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“No one knows how hard I worked.”

That seems to be the repeating chorus from faculty, professional staff, and everyone else in the great resignation. The public health crisis we have survived somehow wrote daily to do lists for us filled with things that we would have considered impossible in the before times.

Can my institution offer online labs? Starting next week? Could we set up a campus wide food delivery service for students in quarantine? Can we put cameras and microphones in every teaching space on campus? I know your degree is in comparative literature, but can you please make these epidemiological decisions for our whole community? And if you make a mistake, people could die.

And we did it.

We did it!

There has been acknowledgement that we have not yet publicly mourned for the losses that have come from this pandemic. That is certainly true. The loss of life, loss of dreams, and loss of opportunity that has befallen everyone is incalculable. And we have tried to move on, but without facing those losses it is hard to tell if we are making much progress.

But I think it is also true that, so far, we have failed to celebrate what we have been able to do. While juggling kids learning from home, in hastily constructed home offices, facing fear of death with every trip to the grocery store, we cared for and educated our students. Maybe the education wasn’t what we thought it could have been, certainly some students fell through the cracks, but the mission of higher education was still carried out.

We did it.

Mostly we did it from home, by ourselves, encouraged on only by endless emails and a long series of Zoom meetings. Transforming an industry, without a plan or a guide, by ourselves, from a closet. We are right to say it. “No one knows how hard I worked.” It’s true.

But what can be hard to see is that it is true of all of us.

I was in my kitchen writing virtual labs and teaching genetics with a wipe board I had stolen from my office. I didn’t see the student life staff desperately finding host families for international students trapped by a closed campus and grounded planes. I didn’t see the maintenance crews who became logistics experts hunting down cleaning supplies from around the country. I didn’t see admissions reps dream into existence what it means to visit a campus without leaving your home.

None of us saw what the others had to do. Even once classes began in person again, the masks, social distancing, and short hours meant we didn’t see colleagues. The pandemic has continued to keep us from seeing one another. All of us were doing the impossible, alone, with little support or recognition. So, resentment began to creep in. Fueled by the frustrations of pandemic life the resentment grew into cynicism – even hatred. Which means people quit. Across industries and nations, workers have quit, and on their lips as they leave are the words, “No one knows how hard I worked.”

While recognition for our hard work would be appreciated, I am not sure that any amount of appreciation can dull the ache behind “No one knows how hard I worked.” We did the impossible. There is no such thing as an impossible amount of recognition.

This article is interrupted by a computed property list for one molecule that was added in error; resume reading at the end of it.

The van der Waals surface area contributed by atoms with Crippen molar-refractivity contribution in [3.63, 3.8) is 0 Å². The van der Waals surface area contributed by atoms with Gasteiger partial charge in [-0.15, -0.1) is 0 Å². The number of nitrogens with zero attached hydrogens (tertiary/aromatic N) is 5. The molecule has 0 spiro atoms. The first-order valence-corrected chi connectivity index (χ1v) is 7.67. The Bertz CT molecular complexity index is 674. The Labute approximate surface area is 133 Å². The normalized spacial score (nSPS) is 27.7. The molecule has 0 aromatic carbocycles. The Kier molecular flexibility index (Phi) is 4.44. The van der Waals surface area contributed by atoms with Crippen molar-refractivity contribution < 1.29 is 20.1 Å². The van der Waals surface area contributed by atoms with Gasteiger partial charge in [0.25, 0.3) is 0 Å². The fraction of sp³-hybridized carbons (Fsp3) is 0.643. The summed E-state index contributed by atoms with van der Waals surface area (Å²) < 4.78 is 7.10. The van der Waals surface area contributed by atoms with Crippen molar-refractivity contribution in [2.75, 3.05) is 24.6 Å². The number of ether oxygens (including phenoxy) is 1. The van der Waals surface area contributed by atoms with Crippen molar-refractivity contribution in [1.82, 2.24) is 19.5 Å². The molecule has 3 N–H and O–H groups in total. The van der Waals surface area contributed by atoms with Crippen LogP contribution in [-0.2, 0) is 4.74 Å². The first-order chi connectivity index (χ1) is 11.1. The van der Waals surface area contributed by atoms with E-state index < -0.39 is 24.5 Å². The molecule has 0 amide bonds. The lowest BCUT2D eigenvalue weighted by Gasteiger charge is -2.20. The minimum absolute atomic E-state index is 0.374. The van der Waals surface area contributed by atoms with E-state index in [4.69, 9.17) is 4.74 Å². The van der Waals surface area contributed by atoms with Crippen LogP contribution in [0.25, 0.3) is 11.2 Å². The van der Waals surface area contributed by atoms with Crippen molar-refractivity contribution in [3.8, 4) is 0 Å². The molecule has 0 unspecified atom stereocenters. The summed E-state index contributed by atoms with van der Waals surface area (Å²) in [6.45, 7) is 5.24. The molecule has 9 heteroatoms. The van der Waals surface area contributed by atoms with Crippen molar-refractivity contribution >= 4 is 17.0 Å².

Instead, I think the answer to the pain behind “No one knows” is to order our vision Christianly and look for the ways everyone else worked hard too. In particular, it is useful to look for the efforts of those we think should be recognizing us.

“My chair doesn’t know how hard I worked.” Think about the way the chair had to work. What impossible things did your chair have to accomplish to hold the curriculum and departmental faculty together during an emergency.

“My dean is clueless as to what I did.” What does it even mean to nurture a community of faculty when they never see one another? What impossible things did the dean do to manage students, parents, faculty, and administrators? How did they accomplish these things from home?

“The administration has no idea how hard I worked.” Like the rest of us, chief administrators had their hopes and dreams shattered by the health crisis. Enrollment issues became enrollment nightmares. Five-year plans that took a dozen board meetings to write went up in smoke in a single week. The phone calls and emails from furious parents, furious students, furious alumni, furious faculty, were relentless. Those calls were taken from home.

Top executives and administrators can say with all honesty, “No one knows how hard I worked.”

The pandemic has punished anyone who tries to celebrate its completion, and it is likely unwise to invite a community to celebrate our victories before mourning our losses. But I think the communal health requires us to do both. Soon.

Most of us have now returned from the exile of work from home, but I for one can still feel exile all around me. There is a space, a disengagement, a resentment that keeps us apart. I suspect that one step towards healing that space is to face those around us, acknowledge the truth that aches in their heart, and say what we know Christian gratitude calls us to say:

“I do not know how hard you worked to get us through this, but I am so thankful for it.”

Clayton D. Carlson

Trinity Christian College
Clayton D. Carlson is a professor of biology at Trinity Christian College.